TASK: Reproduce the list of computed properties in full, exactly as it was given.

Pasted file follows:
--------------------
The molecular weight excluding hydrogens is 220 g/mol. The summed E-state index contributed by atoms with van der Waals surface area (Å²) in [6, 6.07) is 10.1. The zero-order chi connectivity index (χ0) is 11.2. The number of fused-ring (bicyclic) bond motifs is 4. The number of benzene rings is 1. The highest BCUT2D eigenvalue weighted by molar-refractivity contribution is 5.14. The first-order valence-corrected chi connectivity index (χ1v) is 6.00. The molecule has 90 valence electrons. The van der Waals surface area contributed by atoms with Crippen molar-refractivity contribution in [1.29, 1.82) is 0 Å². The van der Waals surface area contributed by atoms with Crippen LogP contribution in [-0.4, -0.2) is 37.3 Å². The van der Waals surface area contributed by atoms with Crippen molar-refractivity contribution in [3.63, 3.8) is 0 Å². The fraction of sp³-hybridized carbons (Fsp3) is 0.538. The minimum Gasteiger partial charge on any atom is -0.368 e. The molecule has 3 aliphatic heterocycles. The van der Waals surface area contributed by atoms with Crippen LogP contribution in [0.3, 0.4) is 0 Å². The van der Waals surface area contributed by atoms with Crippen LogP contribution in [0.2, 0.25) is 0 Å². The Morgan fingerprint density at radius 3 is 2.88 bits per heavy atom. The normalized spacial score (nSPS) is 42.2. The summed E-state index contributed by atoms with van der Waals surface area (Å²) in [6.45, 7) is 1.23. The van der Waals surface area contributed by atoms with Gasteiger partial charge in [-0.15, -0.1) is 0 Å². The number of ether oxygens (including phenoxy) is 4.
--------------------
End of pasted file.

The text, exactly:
The molecular weight excluding hydrogens is 220 g/mol. The summed E-state index contributed by atoms with van der Waals surface area (Å²) in [6, 6.07) is 10.1. The zero-order chi connectivity index (χ0) is 11.2. The number of fused-ring (bicyclic) bond motifs is 4. The number of benzene rings is 1. The highest BCUT2D eigenvalue weighted by molar-refractivity contribution is 5.14. The first-order valence-corrected chi connectivity index (χ1v) is 6.00. The molecule has 90 valence electrons. The van der Waals surface area contributed by atoms with Crippen molar-refractivity contribution in [1.29, 1.82) is 0 Å². The van der Waals surface area contributed by atoms with Crippen LogP contribution in [-0.4, -0.2) is 37.3 Å². The van der Waals surface area contributed by atoms with Crippen molar-refractivity contribution in [3.63, 3.8) is 0 Å². The fraction of sp³-hybridized carbons (Fsp3) is 0.538. The minimum Gasteiger partial charge on any atom is -0.368 e. The molecule has 3 aliphatic heterocycles. The van der Waals surface area contributed by atoms with Crippen LogP contribution in [0.3, 0.4) is 0 Å². The van der Waals surface area contributed by atoms with Crippen LogP contribution in [0.2, 0.25) is 0 Å². The Morgan fingerprint density at radius 3 is 2.88 bits per heavy atom. The normalized spacial score (nSPS) is 42.2. The summed E-state index contributed by atoms with van der Waals surface area (Å²) in [6.45, 7) is 1.23. The van der Waals surface area contributed by atoms with Gasteiger partial charge in [-0.15, -0.1) is 0 Å². The number of ether oxygens (including phenoxy) is 4.